Learn how to balance beauty, wildlife value, and your garden workload! Kennebec Estuary Land Trust (KELT) is pleased to welcome Anna Fialkoff, program manager at The Wild Seeds Project, for a lecture on gardening for habitat and pollinators. The virtual lecture will take place on Thursday, April 21 at 6 p.m. and will detail garden management practices that best promote local wildlife. Participants are welcomed and encouraged to ask questions during the Q&A portion of the lecture.
In our beloved gardens, our plant choices determine which creatures visit, stay, or pass by. When and how we decide to clean up leaves or cut plants back affects life cycles of salamanders, bees, birds, moths, and butterflies. Learn how to create habitat in the garden year-round while balancing your workload and garden aesthetics. Registration is free and required to receive the Zoom link for the presentation. For more information and to sign up, visit www.kennebecestuary.org/upcoming-events or call 442-8400.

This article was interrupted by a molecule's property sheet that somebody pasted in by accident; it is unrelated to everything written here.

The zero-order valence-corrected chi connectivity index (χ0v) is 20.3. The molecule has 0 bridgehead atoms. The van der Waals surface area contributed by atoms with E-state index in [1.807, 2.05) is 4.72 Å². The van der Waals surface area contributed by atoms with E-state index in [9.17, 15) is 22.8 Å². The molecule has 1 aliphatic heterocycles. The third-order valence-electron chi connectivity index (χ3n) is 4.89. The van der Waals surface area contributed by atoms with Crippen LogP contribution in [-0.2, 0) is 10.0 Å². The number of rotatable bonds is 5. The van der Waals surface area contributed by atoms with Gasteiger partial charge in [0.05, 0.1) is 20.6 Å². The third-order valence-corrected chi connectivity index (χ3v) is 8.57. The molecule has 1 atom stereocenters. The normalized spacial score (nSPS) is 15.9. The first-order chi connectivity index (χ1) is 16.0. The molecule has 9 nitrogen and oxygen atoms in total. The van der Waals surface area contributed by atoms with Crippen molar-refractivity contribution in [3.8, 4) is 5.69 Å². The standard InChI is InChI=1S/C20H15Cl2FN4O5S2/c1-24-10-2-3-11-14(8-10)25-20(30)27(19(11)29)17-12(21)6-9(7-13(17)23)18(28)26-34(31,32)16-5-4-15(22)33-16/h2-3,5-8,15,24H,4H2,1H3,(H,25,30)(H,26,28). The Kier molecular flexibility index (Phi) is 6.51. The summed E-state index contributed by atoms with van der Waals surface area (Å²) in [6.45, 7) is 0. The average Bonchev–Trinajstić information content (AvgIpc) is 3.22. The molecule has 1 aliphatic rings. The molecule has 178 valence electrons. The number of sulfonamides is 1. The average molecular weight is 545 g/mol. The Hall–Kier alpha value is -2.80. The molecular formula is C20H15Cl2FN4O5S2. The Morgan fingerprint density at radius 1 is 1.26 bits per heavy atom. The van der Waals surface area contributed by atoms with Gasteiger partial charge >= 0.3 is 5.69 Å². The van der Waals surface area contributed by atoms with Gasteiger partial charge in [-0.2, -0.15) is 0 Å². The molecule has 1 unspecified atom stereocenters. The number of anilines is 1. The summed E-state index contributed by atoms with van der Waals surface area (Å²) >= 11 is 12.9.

Wild Seed Project encourages using native plants in all landscapes to safeguard wildlife habitat, support biodiversity and mitigate the effects of climate change. A nonprofit organization, Wild Seed Project sells seeds of wild-type native plants, educates the public, and promotes rewilding efforts in Northeast landscapes. As Wild Seed Project’s program manager, Fialkoff works to further the organization’s educational programming, deepen relationships with partner organizations, and catalyze a movement to rewild Maine.
Before joining Wild Seed Project, Fialkoff was most recently senior horticulturist at Native Plant Trust’s Garden in the Woods in Framingham, Massachusetts, where she designed and installed native plant gardens, managed interns and volunteers, and taught the public ways to incorporate native plants in their own gardens. With over a decade of experience, she brings with her a deep knowledge of native plant ecology, horticulture, conservation and ecological landscape design. She holds a bachelor of arts in human ecology from College of the Atlantic and a master of science in ecological design from the Conway School.